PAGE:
The film rights to Read’s book were bought by the film production company of Mazur/Kaplan, whose main business is to bring books to film, concentrating those efforts on adaptations of books they love. They will now partner with a larger film production company and Read notes that it’s going to be a while before any filming begins since there are multiple layers that go into the making of any film. “It’s just in the early stages,” she says but confesses that her head is spinning with all the sudden excitement and publicity around both publication and the film. Her schedule is crowded with meetings and conversations with editors and publicity people all over the world. With her book being translated into 30 languages and sold in 34 different world markets with more to come, Read flew abroad to London, Munich and Amsterdam to publicize and market the book this past December. After her regional U.S. book tour in March and April, she’ll be returning to London in May for more author events and is scheduled for stops in Norway, Sweden, Denmark, Finland and Germany as well.
With the book generating so much interest, Read can only speculate that its success is due to the story’s universal themes. “It’s the story of finding strength and resilience that we don’t know we have until we have to bear the unbearable. It’s about place, displacement, prejudice and where to turn in the face of loss. It’s a novel about the humility and empowerment we can find in the natural world and in wild landscapes. Those are very universal themes people might be craving in these uncertain times,” she explains. She also believes the history and setting—based on real events in the Gunnison Valley and the creation of Blue Mesa Reservoir—are widely intriguing to readers. From her website shelleyread.com, the book is summarized in the words of her U.S. publisher:
“Set amid Colorado’s wild beauty, a heartbreaking coming-of-age story of a resilient young woman whose life is changed forever by one chance encounter. A tragic and uplifting novel of love and loss, family and survival – and hope. Seventeen-year-old Victoria Nash runs the household on her family’s peach farm in the small ranch town of Iola, Colorado – the sole surviving female in a family of troubled men. Wilson Moon is a young drifter with a mysterious past, displaced from his tribal land and determined to live as he chooses.” A chance encounter between Victoria and Wil profoundly alters both of their young lives, and when tragedy strikes, “Victoria leaves the only life she has ever known, fleeing into the surrounding mountains where she struggles to survive in the wilderness. As the seasons change, she also charts the changes in herself, finding in the beautiful but harsh landscape the meaning and strength to move forward and rebuild all that she has lost, even as the Gunnison River threatens to submerge her homeland—its ranches, farms and the beloved peach orchard that has been in her family for generations.”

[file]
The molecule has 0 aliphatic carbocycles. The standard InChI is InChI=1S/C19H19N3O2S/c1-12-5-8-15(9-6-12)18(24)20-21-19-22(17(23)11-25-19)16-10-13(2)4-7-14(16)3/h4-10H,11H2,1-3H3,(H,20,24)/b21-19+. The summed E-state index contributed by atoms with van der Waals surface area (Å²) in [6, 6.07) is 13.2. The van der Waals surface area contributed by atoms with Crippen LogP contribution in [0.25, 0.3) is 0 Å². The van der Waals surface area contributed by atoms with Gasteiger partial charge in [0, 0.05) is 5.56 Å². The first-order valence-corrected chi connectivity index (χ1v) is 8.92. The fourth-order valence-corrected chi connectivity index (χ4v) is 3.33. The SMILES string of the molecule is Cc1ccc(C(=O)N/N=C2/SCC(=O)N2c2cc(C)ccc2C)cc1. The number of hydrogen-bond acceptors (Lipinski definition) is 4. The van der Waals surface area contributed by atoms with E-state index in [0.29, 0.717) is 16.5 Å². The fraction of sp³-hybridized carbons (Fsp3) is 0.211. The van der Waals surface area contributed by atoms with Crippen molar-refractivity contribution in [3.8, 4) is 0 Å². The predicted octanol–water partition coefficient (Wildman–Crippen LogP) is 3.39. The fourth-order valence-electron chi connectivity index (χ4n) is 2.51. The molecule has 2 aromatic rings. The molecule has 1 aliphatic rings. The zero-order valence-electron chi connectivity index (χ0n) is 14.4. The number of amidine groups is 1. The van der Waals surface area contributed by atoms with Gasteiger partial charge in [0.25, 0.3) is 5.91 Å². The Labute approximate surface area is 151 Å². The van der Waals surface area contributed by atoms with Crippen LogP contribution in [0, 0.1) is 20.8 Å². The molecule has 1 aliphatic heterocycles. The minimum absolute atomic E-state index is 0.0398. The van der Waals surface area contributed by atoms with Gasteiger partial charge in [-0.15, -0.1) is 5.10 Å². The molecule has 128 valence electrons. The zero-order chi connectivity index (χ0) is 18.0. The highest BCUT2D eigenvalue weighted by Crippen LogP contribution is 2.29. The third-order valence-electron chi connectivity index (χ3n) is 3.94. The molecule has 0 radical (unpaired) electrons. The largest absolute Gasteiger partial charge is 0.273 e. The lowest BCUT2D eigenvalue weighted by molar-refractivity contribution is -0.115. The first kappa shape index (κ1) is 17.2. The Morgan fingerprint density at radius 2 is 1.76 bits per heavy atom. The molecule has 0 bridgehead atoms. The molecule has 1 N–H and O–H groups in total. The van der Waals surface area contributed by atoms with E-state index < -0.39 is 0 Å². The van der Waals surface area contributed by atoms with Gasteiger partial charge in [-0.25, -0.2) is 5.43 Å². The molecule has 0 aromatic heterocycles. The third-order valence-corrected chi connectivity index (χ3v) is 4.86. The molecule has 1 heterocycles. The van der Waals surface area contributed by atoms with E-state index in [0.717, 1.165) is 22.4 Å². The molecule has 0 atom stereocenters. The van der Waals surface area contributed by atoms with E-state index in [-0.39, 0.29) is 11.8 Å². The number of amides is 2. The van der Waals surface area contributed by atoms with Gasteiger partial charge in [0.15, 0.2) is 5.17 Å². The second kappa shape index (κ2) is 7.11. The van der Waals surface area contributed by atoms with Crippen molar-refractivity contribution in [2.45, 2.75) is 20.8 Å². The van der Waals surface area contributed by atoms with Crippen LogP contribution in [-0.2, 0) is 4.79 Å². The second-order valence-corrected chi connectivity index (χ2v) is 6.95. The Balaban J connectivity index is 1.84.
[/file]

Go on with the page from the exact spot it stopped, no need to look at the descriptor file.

Spiegel & Grau have already bought the rights to Read’s next book, which she’s currently working on. It’s not a sequel, and she says writing this new novel will require much more focus. “It’s a very different experience than the first book. Now, for the first time ever, I have to sit down to write a novel all at once. I learned how to write a novel by writing one. So I’ll need to bring all that I’ve learned into writing this second one.” Her second novel is also set in Colorado.
As a fifth generation Coloradan, Read grew up hearing stories of her various great-great grandparents and their plight to homestead on the Eastern plains in the 1800s, followed by her great grandparents and grandparents, who she knew well, who also farmed and ranched and, eventually urbanized in Colorado Springs. “They were incredibly tough, they didn’t have money and nothing was set up for them,” she tells of their sheer determination to carve out a place for themselves. “I’m so appreciative of how hard my ancestors worked to make a home in Colorado. The women, especially, are tough as hell and stepped up every day to do what needed to be done,” and Read feels she draws much of her strength from those ancestors. She applied that strength to completing her book, and now she must turn that wherewithal to navigating that novel’s unexpected success. “I just take this whole wild ride one day at a time. I’m in such a new world. I’ve been in academia all my professional life and I’m in new waters, learning every day. More than anything, I am so incredibly grateful.”